I’ll be honest, this post is inspired by quite a few things. Recently, I read ‘The Year of Living Danishly’ by Helen Russell, which basically explores Danish culture and what makes them the happiest nation. One thing that seemed to contribute was having a strong work-life balance. That you don’t need to put pressure on yourself to work for hours a day to keep achieving things. Ultimately it won’t make you happy.
The other piece of writing that inspired me was this post that Hannah Gale wrote saying that some days we just need to take time out. Have a cup of tea, a long bath and take time to yourself. You don’t need to achieve everyday, even if you feel like you do.
Every word of this post resonated with me. (Seriously, go read it if you haven’t. It’s bloody good). I have always felt that I have to be achieving something. Doing something bigger and better than everyone else. Maybe it’s because I’ve always been the oldest in my class. Maybe it’s because I’m an only child and had all the prsssure on me to do well because oh dear god I’m the only child my mum has to talk about. I don’t know why but I’ve always been this way.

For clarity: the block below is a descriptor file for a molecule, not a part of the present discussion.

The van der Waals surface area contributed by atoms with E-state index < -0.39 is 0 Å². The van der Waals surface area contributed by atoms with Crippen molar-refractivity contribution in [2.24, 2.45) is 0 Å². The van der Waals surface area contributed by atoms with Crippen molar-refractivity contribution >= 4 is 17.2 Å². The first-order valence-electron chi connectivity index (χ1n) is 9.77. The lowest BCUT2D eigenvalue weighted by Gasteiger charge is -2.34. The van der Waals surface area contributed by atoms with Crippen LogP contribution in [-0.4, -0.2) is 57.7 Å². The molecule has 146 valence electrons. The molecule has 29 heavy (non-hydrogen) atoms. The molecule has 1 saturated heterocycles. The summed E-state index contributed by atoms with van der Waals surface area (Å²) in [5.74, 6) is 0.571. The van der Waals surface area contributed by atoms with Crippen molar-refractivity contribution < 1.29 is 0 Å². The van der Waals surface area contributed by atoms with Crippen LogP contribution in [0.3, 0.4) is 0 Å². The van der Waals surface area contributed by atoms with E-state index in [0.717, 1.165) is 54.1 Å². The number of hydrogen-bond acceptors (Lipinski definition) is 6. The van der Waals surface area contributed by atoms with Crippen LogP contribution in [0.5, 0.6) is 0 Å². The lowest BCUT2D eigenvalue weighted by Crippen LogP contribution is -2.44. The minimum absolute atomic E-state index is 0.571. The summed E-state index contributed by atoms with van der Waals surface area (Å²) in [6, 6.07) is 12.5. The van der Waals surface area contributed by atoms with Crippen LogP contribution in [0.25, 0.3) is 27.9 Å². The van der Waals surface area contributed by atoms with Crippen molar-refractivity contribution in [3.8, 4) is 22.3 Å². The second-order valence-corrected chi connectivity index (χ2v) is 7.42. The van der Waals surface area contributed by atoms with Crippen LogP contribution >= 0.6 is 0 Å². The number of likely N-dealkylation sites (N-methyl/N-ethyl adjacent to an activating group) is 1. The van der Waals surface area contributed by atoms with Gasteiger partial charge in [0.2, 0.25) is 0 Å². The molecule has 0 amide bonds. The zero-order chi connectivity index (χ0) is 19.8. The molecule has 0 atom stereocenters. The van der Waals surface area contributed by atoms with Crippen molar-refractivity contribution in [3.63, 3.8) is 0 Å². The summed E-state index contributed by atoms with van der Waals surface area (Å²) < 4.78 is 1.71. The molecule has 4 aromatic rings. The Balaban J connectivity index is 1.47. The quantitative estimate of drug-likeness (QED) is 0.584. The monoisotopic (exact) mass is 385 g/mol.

I used to feel guilty for taking time out. For daring to watch something on Netflix. I would constantly be thinking I could do something productive in those 42 minutes but nope, it’s all ruined now. Cancel the day. In uni, it got to the stage where I would feel guilty for eating a meal when I had an assignment due in. I literally thought to myself that eating was a waste of time. Something which is vital to keep me alive. And I thought it was a waste because I didn’t do anything in those five minutes.
I have even had moments like this after my son was born. Despite the fact I had planned to take a year out after graduation before I got pregnant, I felt like I failed because I wasn’t actively doing something. I didn’t realise that I got him ready every morning, feed and change him, entertain him and teach him. Although it may not be an obvious achievement like passing a driving test or getting a promotion, it is still hard work.
We need to change the way we view success. Everyone has a different definition of it and everyone has different goals and dreams and we need to respect that.
Unless you spend all day, everyday, eating biscuits watching re-runs of Jeremy Kyle and doing nothing else then you’re doing enough. Enjoy your meals. Spend time with friends and family, because the only things that are important are happiness and health. Everything else is just a bonus.